Here’s What You Need to Know
In the last quarter of 2019, the International Chamber of Commerce launched the Incoterms 2020. A set of rules that guide the trade community on the day to day transactions. One of the main roles of these rules is to alleviate disputes between traders (importers and exporters) at an international level. The Incoterms eliminate common challenges such as language barriers and geographical locations and ease the path of doing business many times with unknown suppliers in foreign lands.
The beginning of the current pandemic of Covid‐19 virus took place pretty much while the new Incoterms 2020 started to be known and used by many in the trade community. With urgent imports and exports arising from the demand for medical equipment and PPE’s all over the world, these rules have become an essential tool to ensure clear communication between the parts; especially for many companies not usually engaged in the trading of these commodities.
Current Version of the Incoterms and Its Changes
In the nine years since the last version was released, the Incoterms have undergone some changes. The 2020 text is using a new layout and a new style of presentation; this is the most noticeable change. The changes to the rules themselves are minor, and none have been added or removed.
The Incoterms 2020 include features that help make improvements to the sequencing and presentation of the rules, as well as an expository welcome of the explanatory notes. Aside from this, the rules are still presented within two categories: four water rules, and seven that may apply to all forms of transport. This brings us to a total of eleven rules, which is unchanged from the 2010 version. Aside from this, one rule has been renamed.
Main Differences Between Incoterms 2010 and 2020
- The DAT rule (Delivered At Terminal) has been renamed to DPU, to stand for “Delivered at Place Unloaded”. This highlights the fact that deliveries can occur at more than just the transport terminal. This is the only rule that requires sellers to unload their cargo at the designated destination.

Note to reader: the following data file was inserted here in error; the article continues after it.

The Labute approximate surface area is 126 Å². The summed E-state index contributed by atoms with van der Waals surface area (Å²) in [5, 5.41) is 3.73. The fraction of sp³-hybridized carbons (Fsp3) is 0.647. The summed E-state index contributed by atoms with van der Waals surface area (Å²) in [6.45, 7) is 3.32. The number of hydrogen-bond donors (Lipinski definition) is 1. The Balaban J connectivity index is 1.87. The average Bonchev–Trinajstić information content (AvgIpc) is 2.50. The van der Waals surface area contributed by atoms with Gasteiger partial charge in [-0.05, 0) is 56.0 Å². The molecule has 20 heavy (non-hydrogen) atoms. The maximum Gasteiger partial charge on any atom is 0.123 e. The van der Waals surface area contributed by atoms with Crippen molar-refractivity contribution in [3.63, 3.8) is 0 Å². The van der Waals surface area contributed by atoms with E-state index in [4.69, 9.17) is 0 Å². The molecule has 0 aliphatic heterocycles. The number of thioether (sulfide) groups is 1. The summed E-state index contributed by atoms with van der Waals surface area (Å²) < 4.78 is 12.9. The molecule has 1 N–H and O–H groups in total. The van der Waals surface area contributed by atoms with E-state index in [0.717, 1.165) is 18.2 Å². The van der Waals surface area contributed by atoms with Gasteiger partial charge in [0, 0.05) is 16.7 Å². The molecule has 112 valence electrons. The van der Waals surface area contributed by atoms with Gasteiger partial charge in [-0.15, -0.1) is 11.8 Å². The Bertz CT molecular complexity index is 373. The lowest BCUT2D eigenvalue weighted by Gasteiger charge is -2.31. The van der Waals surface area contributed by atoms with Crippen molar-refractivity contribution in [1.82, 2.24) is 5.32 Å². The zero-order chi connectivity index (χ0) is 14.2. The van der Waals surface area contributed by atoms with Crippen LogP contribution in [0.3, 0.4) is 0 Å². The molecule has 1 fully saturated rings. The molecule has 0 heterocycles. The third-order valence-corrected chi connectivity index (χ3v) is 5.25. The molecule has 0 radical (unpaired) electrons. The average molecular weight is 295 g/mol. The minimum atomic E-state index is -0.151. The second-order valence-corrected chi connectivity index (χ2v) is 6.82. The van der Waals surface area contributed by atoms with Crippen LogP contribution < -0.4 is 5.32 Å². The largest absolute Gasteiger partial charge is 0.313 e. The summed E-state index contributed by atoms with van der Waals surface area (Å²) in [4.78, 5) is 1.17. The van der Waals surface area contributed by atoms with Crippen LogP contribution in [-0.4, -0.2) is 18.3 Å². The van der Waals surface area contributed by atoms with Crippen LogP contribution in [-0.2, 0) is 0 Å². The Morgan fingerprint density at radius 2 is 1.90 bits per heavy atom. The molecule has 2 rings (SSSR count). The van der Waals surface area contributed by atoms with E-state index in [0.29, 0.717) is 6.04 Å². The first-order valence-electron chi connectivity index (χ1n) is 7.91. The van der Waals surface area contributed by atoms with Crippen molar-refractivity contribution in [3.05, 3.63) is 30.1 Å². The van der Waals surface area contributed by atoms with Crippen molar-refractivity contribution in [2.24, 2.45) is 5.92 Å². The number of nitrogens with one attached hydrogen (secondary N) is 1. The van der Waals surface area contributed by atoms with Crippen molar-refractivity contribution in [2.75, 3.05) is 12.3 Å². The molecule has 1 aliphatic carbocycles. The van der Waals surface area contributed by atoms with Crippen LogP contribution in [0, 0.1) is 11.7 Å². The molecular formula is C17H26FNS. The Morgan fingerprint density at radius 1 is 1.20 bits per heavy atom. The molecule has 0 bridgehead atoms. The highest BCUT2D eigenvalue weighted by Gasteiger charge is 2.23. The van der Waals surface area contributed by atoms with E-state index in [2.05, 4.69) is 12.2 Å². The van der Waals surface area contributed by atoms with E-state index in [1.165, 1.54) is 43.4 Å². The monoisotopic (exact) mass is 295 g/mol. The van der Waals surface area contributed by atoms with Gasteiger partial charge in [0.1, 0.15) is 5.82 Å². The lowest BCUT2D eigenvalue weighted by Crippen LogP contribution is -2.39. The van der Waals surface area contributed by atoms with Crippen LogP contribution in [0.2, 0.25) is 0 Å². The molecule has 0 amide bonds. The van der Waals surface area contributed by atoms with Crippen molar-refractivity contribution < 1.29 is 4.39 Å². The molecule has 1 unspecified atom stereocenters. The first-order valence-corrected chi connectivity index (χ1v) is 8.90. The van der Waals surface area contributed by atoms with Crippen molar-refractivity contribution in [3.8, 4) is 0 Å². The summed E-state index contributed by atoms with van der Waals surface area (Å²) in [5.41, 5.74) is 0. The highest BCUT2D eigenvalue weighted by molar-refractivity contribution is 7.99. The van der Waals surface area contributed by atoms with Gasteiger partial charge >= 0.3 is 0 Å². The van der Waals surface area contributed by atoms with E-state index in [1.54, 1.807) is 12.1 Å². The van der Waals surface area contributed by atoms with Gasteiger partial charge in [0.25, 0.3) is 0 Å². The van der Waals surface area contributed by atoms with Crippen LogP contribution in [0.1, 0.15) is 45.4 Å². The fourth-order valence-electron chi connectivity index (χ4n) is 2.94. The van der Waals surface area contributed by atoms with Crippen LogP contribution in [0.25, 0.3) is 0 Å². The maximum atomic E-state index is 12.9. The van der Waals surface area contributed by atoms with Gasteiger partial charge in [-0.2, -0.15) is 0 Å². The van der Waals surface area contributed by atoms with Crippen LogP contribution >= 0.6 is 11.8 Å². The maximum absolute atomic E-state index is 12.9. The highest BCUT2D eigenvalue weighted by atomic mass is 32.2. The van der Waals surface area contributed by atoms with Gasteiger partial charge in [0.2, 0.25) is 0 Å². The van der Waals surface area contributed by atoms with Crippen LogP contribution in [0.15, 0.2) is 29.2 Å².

- Freight insurance. The CIP (Carriage and Insurance Paid to) rule has been changed slightly to require a higher level of cover than previously specified in Incoterms 2010. This raises the level of coverage for freight insurance from Institute Cargo Clauses (C) to Institute Cargo Clauses (A).
For the CIF rule, there is no change – the default cover requirement remains at Institute Cargo Clauses (C). This is because CIF is popularly used among commodities transactions, which typically allows this lower level of cover.
- The Incoterms 2020 also makes changes to the FCA rule to help assist sellers when they are using it in conjunction with a letter of credit. Both parties may agree that the buyer can instruct the carrier to issue the seller with a document, such as an on-board bill of lading or similar, which banks typically require under a letter of credit.
This is an obvious “stopgap” fix to the banks’ insisting for on-board bills of lading for containers. However, it doesn’t help mitigate the underlying risk that arises when a seller allows the buyer to arrange transport.
- The Incoterms 2020 now cover situations where either party (the buyer or the seller) transport goods using their own vehicles, without using the services of a third-party transportation or freight forwarding company.
- A higher level of detail regarding the allocation of security-related costs has also been addressed in more detail.
Licensed Freight Forwarder Ready to Help
Hiring an expert is the best way to ensure that you don’t miss any critical information when it comes to the new Incoterms. As a licensed Freight Forwarder and US Customs Broker, Promptus is always on top of the latest updates in the industry and can work closely with your business to ensure that you are up-to-date on all import and export proceedings as well. Contact us today at 1-877-776-6799 for a FREE QUOTE.